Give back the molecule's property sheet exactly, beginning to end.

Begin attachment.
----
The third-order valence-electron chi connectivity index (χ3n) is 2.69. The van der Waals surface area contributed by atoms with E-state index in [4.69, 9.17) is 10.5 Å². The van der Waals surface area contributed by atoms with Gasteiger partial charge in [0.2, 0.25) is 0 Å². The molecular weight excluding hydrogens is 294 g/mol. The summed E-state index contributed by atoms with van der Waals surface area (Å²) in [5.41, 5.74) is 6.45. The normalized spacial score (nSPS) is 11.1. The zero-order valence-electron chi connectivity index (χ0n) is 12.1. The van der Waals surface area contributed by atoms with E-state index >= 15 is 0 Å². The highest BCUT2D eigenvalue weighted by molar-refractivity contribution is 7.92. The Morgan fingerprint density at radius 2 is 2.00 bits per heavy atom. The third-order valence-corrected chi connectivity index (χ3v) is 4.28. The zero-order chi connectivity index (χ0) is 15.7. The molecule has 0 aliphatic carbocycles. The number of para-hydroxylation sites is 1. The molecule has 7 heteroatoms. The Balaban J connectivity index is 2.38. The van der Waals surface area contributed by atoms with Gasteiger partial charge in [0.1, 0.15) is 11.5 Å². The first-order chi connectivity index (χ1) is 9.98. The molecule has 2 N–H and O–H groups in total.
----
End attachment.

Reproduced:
The third-order valence-electron chi connectivity index (χ3n) is 2.69. The van der Waals surface area contributed by atoms with E-state index in [4.69, 9.17) is 10.5 Å². The van der Waals surface area contributed by atoms with Gasteiger partial charge in [0.2, 0.25) is 0 Å². The molecular weight excluding hydrogens is 294 g/mol. The summed E-state index contributed by atoms with van der Waals surface area (Å²) in [5.41, 5.74) is 6.45. The normalized spacial score (nSPS) is 11.1. The zero-order valence-electron chi connectivity index (χ0n) is 12.1. The van der Waals surface area contributed by atoms with E-state index >= 15 is 0 Å². The highest BCUT2D eigenvalue weighted by molar-refractivity contribution is 7.92. The Morgan fingerprint density at radius 2 is 2.00 bits per heavy atom. The third-order valence-corrected chi connectivity index (χ3v) is 4.28. The zero-order chi connectivity index (χ0) is 15.7. The molecule has 0 aliphatic carbocycles. The number of para-hydroxylation sites is 1. The molecule has 7 heteroatoms. The Balaban J connectivity index is 2.38. The van der Waals surface area contributed by atoms with Gasteiger partial charge in [0.1, 0.15) is 11.5 Å². The first-order chi connectivity index (χ1) is 9.98. The molecule has 2 N–H and O–H groups in total.